How music is connecting people amid the COVID-19 pandemic
“Music is the moonlight in the gloomy night of life.” These words from the famous 18th-century German writer Jean-Paul couldn’t be more timely: they might just as easily have been written yesterday. Here at Percussion Play, we hope that you all are staying as safe and well as possible in these ‘unprecedented times’.
Thankfully, amidst all the chaos that seems increasingly to be circling around us, people are finding new and inspiring ways to remain powerfully connected to one another, even whilst physically separated. Videos from all across the world have begun to spring up, showing communities of neighbors - between apartment blocks, along streets - coming together in solidarity to make music.
All over Italy, for example - currently, the country most severely affected by the virus to date - many of those in quarantine or self-isolation have met, at a distance, to sing, dance and play music together from their respective homes and balconies. One video - a particularly poignant clip taken in Siena, a city in central Italy’s Tuscany region, depicts an entire street joining in from their windows and balconies on a rendition of “Canto della Verbena” [translation: Song of the Verbena]. The song is a folk-tune, or ‘stornello’, native to Siena: a song which, though sung for generations, has become somewhat of a “hymn” or anthem of the city in recent years. Particularly, the clip shows these neighbors, all along the street, joining together in singing the repeated lines: “viva la nostra Siena / a più bella delle città!”, which in English means: “long live our Siena, the most beautiful city!”
Elsewhere, music continues to brighten up the dull hues of solitary quarantining. A clip from Turin shows multiple people in adjoining apartments and apartment blocks all stood out on their balconies singing and dancing around to Los del Río’s infamous “Macarena”.
Meanwhile, in Naples, a video comprised of different clips shows soccer fans across the city in coronavirus quarantine coming out onto their balconies to sing “Un Giorno All'Improvviso”, a Napoli soccer team anthem popularized during the 2016 title challenge.
In Sicily, a clip shows self-isolators gathered on their separate balconies to play along to well-known songs: armed with accordions, tambourines and their voices.
In Florence, sounds of opera coming from a man’s balcony fill the air; in Roccascalegna, saxophonists collaborate across the street from their balconies, the list goes on…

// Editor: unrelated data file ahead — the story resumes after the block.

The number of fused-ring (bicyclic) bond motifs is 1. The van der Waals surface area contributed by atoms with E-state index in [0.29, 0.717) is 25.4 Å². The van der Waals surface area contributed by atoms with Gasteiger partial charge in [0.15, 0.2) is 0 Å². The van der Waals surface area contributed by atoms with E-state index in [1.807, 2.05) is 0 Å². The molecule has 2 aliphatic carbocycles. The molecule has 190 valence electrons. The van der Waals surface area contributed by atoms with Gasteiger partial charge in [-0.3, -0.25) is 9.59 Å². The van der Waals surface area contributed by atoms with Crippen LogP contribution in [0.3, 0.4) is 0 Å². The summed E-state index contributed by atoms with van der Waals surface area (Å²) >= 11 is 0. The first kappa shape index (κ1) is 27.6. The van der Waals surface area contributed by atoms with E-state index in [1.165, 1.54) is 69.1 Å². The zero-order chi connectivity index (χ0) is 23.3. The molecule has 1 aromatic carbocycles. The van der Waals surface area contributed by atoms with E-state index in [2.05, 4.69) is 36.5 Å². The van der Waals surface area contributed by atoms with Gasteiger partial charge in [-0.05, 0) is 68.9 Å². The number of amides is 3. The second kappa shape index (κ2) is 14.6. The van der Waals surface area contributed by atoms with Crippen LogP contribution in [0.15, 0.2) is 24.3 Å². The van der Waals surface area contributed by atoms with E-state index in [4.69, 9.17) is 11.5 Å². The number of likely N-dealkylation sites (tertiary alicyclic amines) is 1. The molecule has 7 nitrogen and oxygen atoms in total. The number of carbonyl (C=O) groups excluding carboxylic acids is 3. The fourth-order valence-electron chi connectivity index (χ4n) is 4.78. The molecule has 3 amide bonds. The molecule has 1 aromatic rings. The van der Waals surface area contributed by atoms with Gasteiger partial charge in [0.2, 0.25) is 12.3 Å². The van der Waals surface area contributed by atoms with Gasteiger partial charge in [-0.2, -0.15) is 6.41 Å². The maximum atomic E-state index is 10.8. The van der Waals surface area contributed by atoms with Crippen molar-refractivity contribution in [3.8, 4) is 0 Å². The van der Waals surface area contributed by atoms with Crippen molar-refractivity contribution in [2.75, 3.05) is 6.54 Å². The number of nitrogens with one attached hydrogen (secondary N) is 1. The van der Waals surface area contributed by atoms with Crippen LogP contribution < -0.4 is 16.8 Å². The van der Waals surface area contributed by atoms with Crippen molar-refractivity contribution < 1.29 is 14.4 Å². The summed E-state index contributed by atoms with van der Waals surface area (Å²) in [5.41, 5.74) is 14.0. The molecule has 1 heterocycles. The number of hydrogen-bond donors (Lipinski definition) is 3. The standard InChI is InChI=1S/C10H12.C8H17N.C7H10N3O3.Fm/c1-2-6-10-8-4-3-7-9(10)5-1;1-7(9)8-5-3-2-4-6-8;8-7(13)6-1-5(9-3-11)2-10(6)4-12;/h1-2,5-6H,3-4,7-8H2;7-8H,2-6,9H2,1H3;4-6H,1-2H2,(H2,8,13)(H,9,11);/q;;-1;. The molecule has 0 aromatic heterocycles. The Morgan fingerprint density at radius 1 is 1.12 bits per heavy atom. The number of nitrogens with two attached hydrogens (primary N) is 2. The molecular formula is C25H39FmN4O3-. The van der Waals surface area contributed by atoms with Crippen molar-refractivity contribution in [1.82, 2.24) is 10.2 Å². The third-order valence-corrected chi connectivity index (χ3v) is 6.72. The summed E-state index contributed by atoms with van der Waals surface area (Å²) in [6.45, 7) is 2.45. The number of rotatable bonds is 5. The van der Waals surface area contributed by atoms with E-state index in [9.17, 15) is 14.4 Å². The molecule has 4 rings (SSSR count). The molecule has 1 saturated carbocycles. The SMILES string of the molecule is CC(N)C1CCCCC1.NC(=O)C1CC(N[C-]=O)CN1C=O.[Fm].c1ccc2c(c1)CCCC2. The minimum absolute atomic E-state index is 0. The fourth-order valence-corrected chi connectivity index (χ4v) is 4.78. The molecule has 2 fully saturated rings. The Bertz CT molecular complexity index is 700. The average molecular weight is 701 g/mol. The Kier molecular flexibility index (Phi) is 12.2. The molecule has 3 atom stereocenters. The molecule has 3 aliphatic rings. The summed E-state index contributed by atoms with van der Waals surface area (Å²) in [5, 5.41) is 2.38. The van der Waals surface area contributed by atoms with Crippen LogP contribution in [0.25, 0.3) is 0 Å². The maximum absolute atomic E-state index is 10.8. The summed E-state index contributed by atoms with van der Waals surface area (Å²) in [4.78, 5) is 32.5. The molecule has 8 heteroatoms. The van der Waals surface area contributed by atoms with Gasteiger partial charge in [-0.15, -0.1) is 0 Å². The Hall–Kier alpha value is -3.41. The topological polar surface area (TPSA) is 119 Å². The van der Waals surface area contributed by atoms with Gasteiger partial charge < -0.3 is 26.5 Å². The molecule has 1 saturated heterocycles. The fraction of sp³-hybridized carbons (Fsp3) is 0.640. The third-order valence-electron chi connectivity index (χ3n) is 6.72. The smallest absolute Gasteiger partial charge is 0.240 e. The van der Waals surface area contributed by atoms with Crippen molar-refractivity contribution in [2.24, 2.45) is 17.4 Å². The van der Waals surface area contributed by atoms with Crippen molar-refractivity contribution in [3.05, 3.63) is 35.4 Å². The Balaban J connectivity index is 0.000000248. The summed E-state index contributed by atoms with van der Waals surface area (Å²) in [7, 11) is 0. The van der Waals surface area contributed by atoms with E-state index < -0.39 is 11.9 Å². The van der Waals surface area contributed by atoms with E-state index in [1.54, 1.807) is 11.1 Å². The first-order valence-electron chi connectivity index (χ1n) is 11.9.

In Madrid, Spain, the sounds of whistling and clapping pour out into the street as one clip depicts the musical roars of gratitude from city-dwellers going out to healthcare workers.
In the UK, a music and rhyme group, ‘Ragdolly Annas’, based in Milton Keynes, aired a video live-stream online to broadcast musical activities to children and families from the group who were self-isolating and so couldn’t attend the group in person. Rather than the 25-35 children that they normally entertain in the musical group, more than 2,000 viewers - from across Denmark, Italy and the UK tuned in to join co-owner Anna Varone-Johnson singing along in her living room.
Earlier this week, in Dublin, Ireland, the U2 frontman Bono shared the rough draft of a song on Instagram provisionally entitled “Let Your Love Be Known”. The song, written by Bono an hour before it aired at his home on the piano, is an anthem of solidarity for anyone, he says, who is in a “tight spot and still singing”, and dedicated to the “doctors, nurses, carers on the front line”.
The song was apparently inspired by watching these acts of musical solidarity and resilience springing up elsewhere in the world and on the internet, namely in Italy, and was intended as the musician’s contribution to these.
As more and more countries’ governments take further and more extreme measures to ensure the most comprehensive protection possible for their people from the virus, as lockdowns and curfews become increasingly customary, it is - now more than ever - crucial to find new, inventive ways such as these to remain creatively connected to each other, in the wake of what is currently unfolding.
A huge thanks also goes out from us to all the healthcare workers across the globe pulling together and going above and beyond to fight this thing. We salute you.
Take care, stay at home, wash your hands.